Flu bug bites Georgia hard

The masks tell the story. At Children's Healthcare of Atlanta at Egleston's emergency department, many staffers are wearing extra protection, and for good reason.

Children's is seeing a record number of patients coming into its emergency departments and urgent care centers, up to 30 % higher than its typical wintertime peak.

And the number of flu infections is up about 50% from this time last year.

It's pretty busy here at Piedmont Urgent Care by WellStreet in Virginia Highland, too.

"It's a bad flu season, much worse than usual," says Dr. Nelson Yeun, medical director at Piedmont Urgent Care by WellStreet.

Dr. Yuen says this is the ugliest flu season he's seen in a while. Right now, the Georgia Department of Public Health says the outbreak remains a "10 out of 10" in terms of intensity.

"More people are getting sick, more people are getting hospitalized, more people are dying," says Dr. Yuen.

Part of the problem, is the current flu vaccine isn't a good match for the H3N2 virus making many of us sick. Dr. Yen still recommends getting a shot so that you have some protection. And, he says, wash your hands often, and try not to touch your face.

" And really stay away from people who are sick. It's hard, when you have to go to work and all your coworkers are sick. But, if you're sick, you've got to stay home and stay away form people who are sick."

If you do get sick,Yuen says get to the doctor. To confirm you have the flu, and to get a prescription for an antiviral like Tamiflu or Relenza. But you need to move quickly.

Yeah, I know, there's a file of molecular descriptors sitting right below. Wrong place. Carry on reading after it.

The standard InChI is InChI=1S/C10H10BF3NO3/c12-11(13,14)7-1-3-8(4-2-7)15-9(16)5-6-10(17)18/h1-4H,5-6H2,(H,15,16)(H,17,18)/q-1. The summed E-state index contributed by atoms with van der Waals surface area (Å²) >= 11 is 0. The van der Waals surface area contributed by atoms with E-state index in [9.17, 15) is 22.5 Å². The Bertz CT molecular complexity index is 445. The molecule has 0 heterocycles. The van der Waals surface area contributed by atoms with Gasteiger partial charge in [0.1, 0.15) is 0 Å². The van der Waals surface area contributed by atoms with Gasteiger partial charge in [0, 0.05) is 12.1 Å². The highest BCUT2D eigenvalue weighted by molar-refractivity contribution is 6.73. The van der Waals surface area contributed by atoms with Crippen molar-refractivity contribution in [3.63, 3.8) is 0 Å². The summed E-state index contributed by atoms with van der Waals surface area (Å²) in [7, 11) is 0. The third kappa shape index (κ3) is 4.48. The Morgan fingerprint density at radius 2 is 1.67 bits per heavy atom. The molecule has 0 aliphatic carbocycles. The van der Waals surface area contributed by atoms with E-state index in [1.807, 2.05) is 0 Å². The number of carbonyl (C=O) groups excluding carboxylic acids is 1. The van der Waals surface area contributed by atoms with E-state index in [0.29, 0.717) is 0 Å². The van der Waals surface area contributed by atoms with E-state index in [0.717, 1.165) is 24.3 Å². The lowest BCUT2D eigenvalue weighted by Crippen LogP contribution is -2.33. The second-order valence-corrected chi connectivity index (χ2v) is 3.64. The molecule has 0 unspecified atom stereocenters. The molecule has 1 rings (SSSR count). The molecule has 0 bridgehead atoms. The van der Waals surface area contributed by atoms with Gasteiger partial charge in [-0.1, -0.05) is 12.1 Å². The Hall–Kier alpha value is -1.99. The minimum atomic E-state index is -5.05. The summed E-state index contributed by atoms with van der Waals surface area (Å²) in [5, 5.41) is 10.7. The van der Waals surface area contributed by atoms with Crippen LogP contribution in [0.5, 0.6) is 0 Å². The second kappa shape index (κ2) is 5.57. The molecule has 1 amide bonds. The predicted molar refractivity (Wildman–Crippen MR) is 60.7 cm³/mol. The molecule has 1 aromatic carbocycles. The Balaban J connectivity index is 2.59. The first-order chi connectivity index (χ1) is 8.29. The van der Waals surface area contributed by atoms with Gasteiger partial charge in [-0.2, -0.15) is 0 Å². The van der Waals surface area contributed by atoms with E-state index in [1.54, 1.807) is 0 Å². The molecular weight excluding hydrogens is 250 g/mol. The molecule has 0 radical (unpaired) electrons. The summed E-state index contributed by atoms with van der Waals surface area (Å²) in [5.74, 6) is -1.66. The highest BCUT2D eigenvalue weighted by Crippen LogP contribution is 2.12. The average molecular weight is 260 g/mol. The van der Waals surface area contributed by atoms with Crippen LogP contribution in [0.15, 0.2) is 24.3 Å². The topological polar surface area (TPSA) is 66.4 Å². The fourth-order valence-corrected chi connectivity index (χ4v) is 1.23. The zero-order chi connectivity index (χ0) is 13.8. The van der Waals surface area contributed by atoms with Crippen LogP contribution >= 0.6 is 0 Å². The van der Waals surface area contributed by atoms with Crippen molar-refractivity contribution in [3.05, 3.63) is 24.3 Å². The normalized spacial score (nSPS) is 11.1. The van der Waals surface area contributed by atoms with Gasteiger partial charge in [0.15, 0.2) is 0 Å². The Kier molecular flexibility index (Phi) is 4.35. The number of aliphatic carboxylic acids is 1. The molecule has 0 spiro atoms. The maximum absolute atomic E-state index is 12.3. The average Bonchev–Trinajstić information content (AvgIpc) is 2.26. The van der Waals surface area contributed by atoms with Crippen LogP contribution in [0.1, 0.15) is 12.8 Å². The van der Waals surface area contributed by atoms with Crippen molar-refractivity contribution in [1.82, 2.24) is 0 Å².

"Because with Tamiflu (and the other antiviral) they really only work that first day or two that your sick. Beyond that, they don't work very well," says Dr. Yuen.

You may have to look around to find Tamiflu. The Georgia Department of Public Health says because of the high demand, it's seeing pockets of shortages of the drug across the state. So call your pharmacy to make sure they have it.

Most of us will get through the flu- without ending up in the ER , but Dr. Yuen says the flu can do a number on our immune system, so watch out for secondary bacterial infections.

"You get the flu, you feel alright, but then 3, 5 days later, you start feeling sick again. Fever, cough. What happens if you've gotten pneumonia, sinus infection, ear infection. Very, very common and people get in trouble with that. They think, "Oh, I"m getting better!" Then (they) get worse."